While sitting in for Dan Caplis on 630 KHOW's Caplis & Silverman show on Friday, we got on to the issue of drug legalization. (Podcast here.)
I made an argument that went more or less like this:
There have been two government policies which I think have been primarily responsible for the decimation of black society in America: The development of the Welfare State and the War on Drugs. By increasing the profits in the drug trade, the war on drugs has made people living in ghettos believe they can make a living without going to school, creating a large part of a generation of black kids who have doomed themselves to poverty once their drug-selling days are over...and who won't be particularly capable of helping the next generation escape that poverty.
Two of the next three callers to the show were black women, both of whom called to "pick a bone" with me. (Start around 12:30 in the podcast for the first caller and around 17:30 for the next.)
The first tried to make the point that lots of people other than blacks were on welfare.
The second tried to make the point that people other than blacks live in ghettos.
If I remember correctly, one of the callers agreed with me on legalization and the other either didn't agree or didn't say.
They both complained that I was making policy suggestions for the black community without ever having been black. To that I plead no contest. I have never been black.
But what does it say about the future of black America if whites who truly want to make a positive impact can't even talk about policy without blacks looking to nitpick very small and essentially irrelevant parts of the discussion?
Would those women suggest leaving all progress in policy which impacts black communities (and ghettos) to black leaders? How's that working out for them so far?
More broadly, and I'm not saying I expect many or most blacks to see this intuitively, the policies which have kept black people poor for decades (incentives to have kids out of wedlock, the War on Drugs, and the Social Security system) are all supported by politicians and bureaucrats who have, in the case of welfare and entitlements, incentive to keep people dependent on government. The failed War on Drugs is mostly a creation of Republicans, but Democrats are now complicit in not trying to stop it.
I don't think we've had a black Republican in Congress between when J.C. Watts retired in 2003 and when Alan West (FL) and Tim Scott (SC) got elected last year. The Congressional Black Caucus is made up entirely of Democrats.
Again, these people (Democrats, not just black Democrats) have a vested interest in keeping people dependent. They also usually have a very narrow view of what's even possible in economic and social policy since their world view revolves around government being the solution to all problems.
But as Ronald Reagan pointed out, government is the problem.
And now that we have the first (or perhaps second, after Bill Clinton) black president, does anybody think that race relations have improved, or that President Obama has done anything to improve the situation for American blacks? Anything? Is education better? No, Obama killed the DC voucher program that had multiples of applicants for each slot since black parents want the best for their kids just the way any other parent does. Has the War on Drugs been diminished? No, despite promises by Barack Obama early in his administration that they would stop raids on users or growers of marijuana who were in compliance with the relevant state laws.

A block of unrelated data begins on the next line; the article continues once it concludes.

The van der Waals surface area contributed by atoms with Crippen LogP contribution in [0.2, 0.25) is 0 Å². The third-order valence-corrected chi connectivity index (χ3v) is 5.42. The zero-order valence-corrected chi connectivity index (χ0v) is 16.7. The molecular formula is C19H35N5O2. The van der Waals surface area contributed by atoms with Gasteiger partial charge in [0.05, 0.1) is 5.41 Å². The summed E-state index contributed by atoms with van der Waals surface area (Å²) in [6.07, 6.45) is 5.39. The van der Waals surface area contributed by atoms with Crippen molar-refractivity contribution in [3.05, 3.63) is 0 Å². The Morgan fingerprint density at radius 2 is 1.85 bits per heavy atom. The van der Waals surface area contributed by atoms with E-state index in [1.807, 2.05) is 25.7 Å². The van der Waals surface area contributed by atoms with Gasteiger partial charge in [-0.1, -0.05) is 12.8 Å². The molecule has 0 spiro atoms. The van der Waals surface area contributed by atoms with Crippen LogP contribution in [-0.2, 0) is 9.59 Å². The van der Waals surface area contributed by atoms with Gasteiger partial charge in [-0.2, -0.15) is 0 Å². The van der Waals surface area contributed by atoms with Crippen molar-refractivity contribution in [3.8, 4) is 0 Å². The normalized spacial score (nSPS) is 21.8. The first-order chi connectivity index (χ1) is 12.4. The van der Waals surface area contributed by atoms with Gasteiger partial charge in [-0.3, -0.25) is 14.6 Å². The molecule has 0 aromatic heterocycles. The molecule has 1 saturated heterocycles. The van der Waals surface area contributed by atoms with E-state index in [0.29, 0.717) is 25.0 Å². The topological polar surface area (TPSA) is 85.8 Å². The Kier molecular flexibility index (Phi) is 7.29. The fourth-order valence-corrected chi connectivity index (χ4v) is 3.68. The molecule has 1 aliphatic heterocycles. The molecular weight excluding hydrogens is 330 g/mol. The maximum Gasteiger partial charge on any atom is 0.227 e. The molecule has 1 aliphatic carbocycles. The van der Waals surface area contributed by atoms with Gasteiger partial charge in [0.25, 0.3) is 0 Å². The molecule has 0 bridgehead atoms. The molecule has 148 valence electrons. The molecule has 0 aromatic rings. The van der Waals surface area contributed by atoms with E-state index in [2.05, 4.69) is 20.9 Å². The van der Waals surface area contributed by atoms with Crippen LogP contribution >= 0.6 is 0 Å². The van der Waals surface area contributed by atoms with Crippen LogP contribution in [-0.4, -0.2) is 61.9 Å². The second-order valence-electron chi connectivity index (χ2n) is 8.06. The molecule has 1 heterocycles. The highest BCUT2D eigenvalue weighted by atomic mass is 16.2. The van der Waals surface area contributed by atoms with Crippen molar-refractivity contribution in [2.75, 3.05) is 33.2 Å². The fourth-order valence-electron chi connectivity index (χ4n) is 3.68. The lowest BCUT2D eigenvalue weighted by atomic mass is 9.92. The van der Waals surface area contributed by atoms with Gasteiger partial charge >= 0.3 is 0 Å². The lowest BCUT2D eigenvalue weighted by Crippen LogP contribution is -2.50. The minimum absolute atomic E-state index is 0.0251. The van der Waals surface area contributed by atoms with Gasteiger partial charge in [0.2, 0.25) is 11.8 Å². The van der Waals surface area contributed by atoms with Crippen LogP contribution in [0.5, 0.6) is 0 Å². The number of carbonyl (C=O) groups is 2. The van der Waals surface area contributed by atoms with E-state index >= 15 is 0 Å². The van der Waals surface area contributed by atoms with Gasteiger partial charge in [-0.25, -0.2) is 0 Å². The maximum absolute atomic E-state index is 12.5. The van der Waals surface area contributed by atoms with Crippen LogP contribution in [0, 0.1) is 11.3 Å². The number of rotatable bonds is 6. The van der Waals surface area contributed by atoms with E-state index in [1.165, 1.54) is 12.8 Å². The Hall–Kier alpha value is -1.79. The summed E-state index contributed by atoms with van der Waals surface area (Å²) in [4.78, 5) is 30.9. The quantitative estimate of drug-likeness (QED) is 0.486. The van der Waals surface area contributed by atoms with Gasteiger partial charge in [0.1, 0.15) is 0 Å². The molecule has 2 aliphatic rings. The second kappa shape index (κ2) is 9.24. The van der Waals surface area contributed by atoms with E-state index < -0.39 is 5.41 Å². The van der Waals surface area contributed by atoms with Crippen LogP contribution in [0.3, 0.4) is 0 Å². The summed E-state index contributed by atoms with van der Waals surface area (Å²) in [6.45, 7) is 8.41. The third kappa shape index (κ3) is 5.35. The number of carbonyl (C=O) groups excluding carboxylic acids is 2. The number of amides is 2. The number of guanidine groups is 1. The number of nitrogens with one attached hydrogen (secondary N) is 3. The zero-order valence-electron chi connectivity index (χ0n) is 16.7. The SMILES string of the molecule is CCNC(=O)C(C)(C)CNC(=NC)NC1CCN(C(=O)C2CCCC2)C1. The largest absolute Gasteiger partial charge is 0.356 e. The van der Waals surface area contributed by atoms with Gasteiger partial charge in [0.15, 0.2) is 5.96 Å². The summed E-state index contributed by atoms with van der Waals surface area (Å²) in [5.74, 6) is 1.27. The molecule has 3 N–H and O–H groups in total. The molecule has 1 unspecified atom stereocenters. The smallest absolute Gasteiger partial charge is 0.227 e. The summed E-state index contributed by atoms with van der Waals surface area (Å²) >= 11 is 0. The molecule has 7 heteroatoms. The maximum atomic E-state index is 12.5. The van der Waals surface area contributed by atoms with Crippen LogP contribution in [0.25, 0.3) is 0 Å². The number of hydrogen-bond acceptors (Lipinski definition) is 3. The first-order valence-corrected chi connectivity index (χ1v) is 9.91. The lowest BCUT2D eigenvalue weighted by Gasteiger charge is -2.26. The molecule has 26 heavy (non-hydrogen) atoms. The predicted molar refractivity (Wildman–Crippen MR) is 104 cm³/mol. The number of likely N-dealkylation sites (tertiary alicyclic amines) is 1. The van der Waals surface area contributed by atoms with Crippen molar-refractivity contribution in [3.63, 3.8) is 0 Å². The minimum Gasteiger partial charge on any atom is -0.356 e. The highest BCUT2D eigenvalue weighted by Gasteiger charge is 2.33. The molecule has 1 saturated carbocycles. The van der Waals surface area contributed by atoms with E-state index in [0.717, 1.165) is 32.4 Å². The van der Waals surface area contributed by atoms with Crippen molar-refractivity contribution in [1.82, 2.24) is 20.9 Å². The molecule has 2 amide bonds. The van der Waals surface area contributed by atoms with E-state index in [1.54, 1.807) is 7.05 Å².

No, Democrats never do anything that actually helps black America. The best they can do is to stop doing what they've been doing. Since Obama is our Campaigner-in-Chief but not a leader, at least he hasn't done much more harm to blacks.
But am I even allowed to talk about that as a white guy?
If you listen to the first caller mentioned above (Deborah), she calls in to yell at me for not being black and then, nearly yelling, says that the War on Drugs was racist at its beginning...which I thought was one of the points I was making!
Let me make an analogy: Benjamin Netanyahu said that there cannot be peace between Palestinians and Israelis until the Palestinians stop teaching their children to hate Jews. Was it not stunning, for those who didn't ignore it out of their blind rush to support Barack Obama, to hear the rhetoric of Chicago's own hate-preacher, Jeremiah Wright, in whose pews our now-president sat for years?
With that sort of "leadership" in black churches -- and I am not implying that most black churches are full of such hate mongers, but how many do there need to be to have a big impact? -- how are whites and blacks supposed to have an open, forthright discussion?
Those were some extremely frustrating, even if entertaining, moments of radio because the nitpicky negative reaction to my making a point specifically about how public policy can and should be changed for the betterment of black society show a long, rough road ahead for a big segment of our nation's population. Until blacks realize that I don't have to have been black to want better things for them -- just because they're people and Americans -- and until black leaders themselves stop being Jackson- and Sharpton-style race hustlers, it's hard to be optimistic about American blacks achieving the kinds of gains that all Americans are entitled to strive for.
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